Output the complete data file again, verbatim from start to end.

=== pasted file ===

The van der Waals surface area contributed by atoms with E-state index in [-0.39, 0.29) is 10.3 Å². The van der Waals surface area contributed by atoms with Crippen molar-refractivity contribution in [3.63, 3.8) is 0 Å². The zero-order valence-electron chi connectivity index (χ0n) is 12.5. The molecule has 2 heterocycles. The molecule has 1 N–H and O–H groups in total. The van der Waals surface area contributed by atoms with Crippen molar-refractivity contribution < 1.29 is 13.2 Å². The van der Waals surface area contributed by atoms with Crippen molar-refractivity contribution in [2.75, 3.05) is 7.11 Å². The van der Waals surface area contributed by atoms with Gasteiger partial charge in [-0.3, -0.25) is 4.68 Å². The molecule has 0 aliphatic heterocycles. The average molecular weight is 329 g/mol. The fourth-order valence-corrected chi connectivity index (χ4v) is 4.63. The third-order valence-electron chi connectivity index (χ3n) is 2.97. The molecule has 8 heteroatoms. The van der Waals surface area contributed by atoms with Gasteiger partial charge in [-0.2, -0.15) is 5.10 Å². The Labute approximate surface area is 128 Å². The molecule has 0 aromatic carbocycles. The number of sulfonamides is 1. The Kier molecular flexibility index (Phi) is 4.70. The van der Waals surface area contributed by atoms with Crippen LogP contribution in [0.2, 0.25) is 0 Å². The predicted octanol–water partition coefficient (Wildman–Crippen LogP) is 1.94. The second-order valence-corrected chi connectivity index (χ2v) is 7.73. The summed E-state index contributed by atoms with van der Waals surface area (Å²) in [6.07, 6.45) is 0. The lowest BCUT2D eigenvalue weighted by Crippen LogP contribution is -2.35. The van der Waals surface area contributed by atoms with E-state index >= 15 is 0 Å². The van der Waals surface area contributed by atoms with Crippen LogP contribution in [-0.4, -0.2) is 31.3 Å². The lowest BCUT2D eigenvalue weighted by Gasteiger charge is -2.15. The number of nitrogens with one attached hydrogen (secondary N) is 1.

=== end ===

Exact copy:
The van der Waals surface area contributed by atoms with E-state index in [-0.39, 0.29) is 10.3 Å². The van der Waals surface area contributed by atoms with Crippen molar-refractivity contribution in [3.63, 3.8) is 0 Å². The zero-order valence-electron chi connectivity index (χ0n) is 12.5. The molecule has 2 heterocycles. The molecule has 1 N–H and O–H groups in total. The van der Waals surface area contributed by atoms with Crippen molar-refractivity contribution < 1.29 is 13.2 Å². The van der Waals surface area contributed by atoms with Crippen molar-refractivity contribution in [2.75, 3.05) is 7.11 Å². The van der Waals surface area contributed by atoms with Gasteiger partial charge in [-0.3, -0.25) is 4.68 Å². The molecule has 0 aliphatic heterocycles. The average molecular weight is 329 g/mol. The fourth-order valence-corrected chi connectivity index (χ4v) is 4.63. The third-order valence-electron chi connectivity index (χ3n) is 2.97. The molecule has 8 heteroatoms. The van der Waals surface area contributed by atoms with Gasteiger partial charge in [-0.2, -0.15) is 5.10 Å². The Labute approximate surface area is 128 Å². The molecule has 0 aromatic carbocycles. The number of sulfonamides is 1. The Kier molecular flexibility index (Phi) is 4.70. The van der Waals surface area contributed by atoms with Crippen LogP contribution in [0.2, 0.25) is 0 Å². The predicted octanol–water partition coefficient (Wildman–Crippen LogP) is 1.94. The second-order valence-corrected chi connectivity index (χ2v) is 7.73. The summed E-state index contributed by atoms with van der Waals surface area (Å²) in [6.07, 6.45) is 0. The lowest BCUT2D eigenvalue weighted by Crippen LogP contribution is -2.35. The van der Waals surface area contributed by atoms with E-state index >= 15 is 0 Å². The van der Waals surface area contributed by atoms with Crippen LogP contribution in [-0.4, -0.2) is 31.3 Å². The lowest BCUT2D eigenvalue weighted by Gasteiger charge is -2.15. The number of nitrogens with one attached hydrogen (secondary N) is 1.